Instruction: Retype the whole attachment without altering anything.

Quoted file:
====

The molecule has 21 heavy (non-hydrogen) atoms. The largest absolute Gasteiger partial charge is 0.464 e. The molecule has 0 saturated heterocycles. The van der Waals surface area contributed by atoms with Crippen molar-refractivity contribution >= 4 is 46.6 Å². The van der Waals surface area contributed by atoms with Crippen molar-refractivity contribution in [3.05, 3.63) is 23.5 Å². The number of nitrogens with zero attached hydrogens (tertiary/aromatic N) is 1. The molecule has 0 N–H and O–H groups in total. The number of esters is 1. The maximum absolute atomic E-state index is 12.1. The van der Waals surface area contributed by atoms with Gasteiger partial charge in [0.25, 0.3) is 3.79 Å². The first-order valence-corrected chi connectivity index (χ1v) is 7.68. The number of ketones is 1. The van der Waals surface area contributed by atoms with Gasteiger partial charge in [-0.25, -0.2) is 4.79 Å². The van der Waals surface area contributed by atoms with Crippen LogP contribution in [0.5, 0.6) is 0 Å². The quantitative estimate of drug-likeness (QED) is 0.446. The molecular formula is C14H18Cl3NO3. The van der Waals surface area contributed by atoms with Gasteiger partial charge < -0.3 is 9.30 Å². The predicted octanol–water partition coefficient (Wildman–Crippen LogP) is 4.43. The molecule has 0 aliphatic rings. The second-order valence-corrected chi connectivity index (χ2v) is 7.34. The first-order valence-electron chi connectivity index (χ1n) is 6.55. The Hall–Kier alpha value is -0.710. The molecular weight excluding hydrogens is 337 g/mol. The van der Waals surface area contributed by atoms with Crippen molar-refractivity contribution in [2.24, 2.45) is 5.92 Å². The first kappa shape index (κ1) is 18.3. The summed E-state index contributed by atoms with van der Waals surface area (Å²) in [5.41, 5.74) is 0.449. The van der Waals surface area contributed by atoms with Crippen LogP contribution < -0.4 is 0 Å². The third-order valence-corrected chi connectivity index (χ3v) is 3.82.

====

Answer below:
The molecule has 21 heavy (non-hydrogen) atoms. The largest absolute Gasteiger partial charge is 0.464 e. The molecule has 0 saturated heterocycles. The van der Waals surface area contributed by atoms with Crippen molar-refractivity contribution >= 4 is 46.6 Å². The van der Waals surface area contributed by atoms with Crippen molar-refractivity contribution in [3.05, 3.63) is 23.5 Å². The number of nitrogens with zero attached hydrogens (tertiary/aromatic N) is 1. The molecule has 0 N–H and O–H groups in total. The number of esters is 1. The maximum absolute atomic E-state index is 12.1. The van der Waals surface area contributed by atoms with Gasteiger partial charge in [0.25, 0.3) is 3.79 Å². The first-order valence-corrected chi connectivity index (χ1v) is 7.68. The number of ketones is 1. The van der Waals surface area contributed by atoms with Gasteiger partial charge in [-0.25, -0.2) is 4.79 Å². The van der Waals surface area contributed by atoms with Crippen LogP contribution in [0.5, 0.6) is 0 Å². The quantitative estimate of drug-likeness (QED) is 0.446. The molecular formula is C14H18Cl3NO3. The van der Waals surface area contributed by atoms with Gasteiger partial charge < -0.3 is 9.30 Å². The predicted octanol–water partition coefficient (Wildman–Crippen LogP) is 4.43. The molecule has 0 aliphatic rings. The second-order valence-corrected chi connectivity index (χ2v) is 7.34. The first-order valence-electron chi connectivity index (χ1n) is 6.55. The Hall–Kier alpha value is -0.710. The molecular weight excluding hydrogens is 337 g/mol. The van der Waals surface area contributed by atoms with Crippen molar-refractivity contribution in [2.24, 2.45) is 5.92 Å². The first kappa shape index (κ1) is 18.3. The summed E-state index contributed by atoms with van der Waals surface area (Å²) in [5.41, 5.74) is 0.449. The van der Waals surface area contributed by atoms with Crippen LogP contribution < -0.4 is 0 Å². The third-order valence-corrected chi connectivity index (χ3v) is 3.82.